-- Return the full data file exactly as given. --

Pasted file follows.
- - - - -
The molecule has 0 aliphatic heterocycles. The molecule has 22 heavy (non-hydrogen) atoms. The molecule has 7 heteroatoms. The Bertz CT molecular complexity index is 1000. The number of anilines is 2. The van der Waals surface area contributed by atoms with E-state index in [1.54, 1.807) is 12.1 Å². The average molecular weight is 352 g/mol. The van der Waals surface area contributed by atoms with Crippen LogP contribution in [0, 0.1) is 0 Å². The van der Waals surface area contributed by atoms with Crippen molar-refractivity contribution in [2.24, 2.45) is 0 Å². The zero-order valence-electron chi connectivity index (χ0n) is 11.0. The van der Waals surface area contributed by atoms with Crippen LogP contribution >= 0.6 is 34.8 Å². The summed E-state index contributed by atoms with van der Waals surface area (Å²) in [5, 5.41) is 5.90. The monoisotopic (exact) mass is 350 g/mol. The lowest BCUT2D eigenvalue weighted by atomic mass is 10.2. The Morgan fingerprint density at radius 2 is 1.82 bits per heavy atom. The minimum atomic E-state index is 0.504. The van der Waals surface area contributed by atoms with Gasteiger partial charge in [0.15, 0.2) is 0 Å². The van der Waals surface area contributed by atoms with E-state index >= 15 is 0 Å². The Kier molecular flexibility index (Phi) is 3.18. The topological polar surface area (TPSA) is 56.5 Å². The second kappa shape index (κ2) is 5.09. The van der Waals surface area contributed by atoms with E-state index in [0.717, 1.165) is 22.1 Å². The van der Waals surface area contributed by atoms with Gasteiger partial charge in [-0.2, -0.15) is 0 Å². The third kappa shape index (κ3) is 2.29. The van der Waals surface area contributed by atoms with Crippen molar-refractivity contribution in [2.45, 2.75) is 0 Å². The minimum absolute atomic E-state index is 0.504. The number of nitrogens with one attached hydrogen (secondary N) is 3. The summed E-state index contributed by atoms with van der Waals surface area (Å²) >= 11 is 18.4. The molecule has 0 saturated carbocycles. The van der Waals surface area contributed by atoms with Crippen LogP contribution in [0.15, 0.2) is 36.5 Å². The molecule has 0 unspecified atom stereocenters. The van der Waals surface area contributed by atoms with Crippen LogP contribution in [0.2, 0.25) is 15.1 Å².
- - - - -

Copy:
The molecule has 0 aliphatic heterocycles. The molecule has 22 heavy (non-hydrogen) atoms. The molecule has 7 heteroatoms. The Bertz CT molecular complexity index is 1000. The number of anilines is 2. The van der Waals surface area contributed by atoms with E-state index in [1.54, 1.807) is 12.1 Å². The average molecular weight is 352 g/mol. The van der Waals surface area contributed by atoms with Crippen LogP contribution in [0, 0.1) is 0 Å². The van der Waals surface area contributed by atoms with Crippen molar-refractivity contribution in [2.24, 2.45) is 0 Å². The zero-order valence-electron chi connectivity index (χ0n) is 11.0. The van der Waals surface area contributed by atoms with Crippen LogP contribution >= 0.6 is 34.8 Å². The summed E-state index contributed by atoms with van der Waals surface area (Å²) in [5, 5.41) is 5.90. The monoisotopic (exact) mass is 350 g/mol. The lowest BCUT2D eigenvalue weighted by atomic mass is 10.2. The Morgan fingerprint density at radius 2 is 1.82 bits per heavy atom. The minimum atomic E-state index is 0.504. The van der Waals surface area contributed by atoms with Gasteiger partial charge in [0.15, 0.2) is 0 Å². The van der Waals surface area contributed by atoms with E-state index >= 15 is 0 Å². The Kier molecular flexibility index (Phi) is 3.18. The topological polar surface area (TPSA) is 56.5 Å². The second kappa shape index (κ2) is 5.09. The van der Waals surface area contributed by atoms with E-state index in [0.717, 1.165) is 22.1 Å². The van der Waals surface area contributed by atoms with Gasteiger partial charge in [-0.2, -0.15) is 0 Å². The third kappa shape index (κ3) is 2.29. The van der Waals surface area contributed by atoms with Crippen molar-refractivity contribution in [2.45, 2.75) is 0 Å². The minimum absolute atomic E-state index is 0.504. The number of nitrogens with one attached hydrogen (secondary N) is 3. The summed E-state index contributed by atoms with van der Waals surface area (Å²) >= 11 is 18.4. The molecule has 0 saturated carbocycles. The van der Waals surface area contributed by atoms with Crippen LogP contribution in [0.15, 0.2) is 36.5 Å². The molecule has 0 unspecified atom stereocenters. The van der Waals surface area contributed by atoms with Crippen LogP contribution in [0.2, 0.25) is 15.1 Å².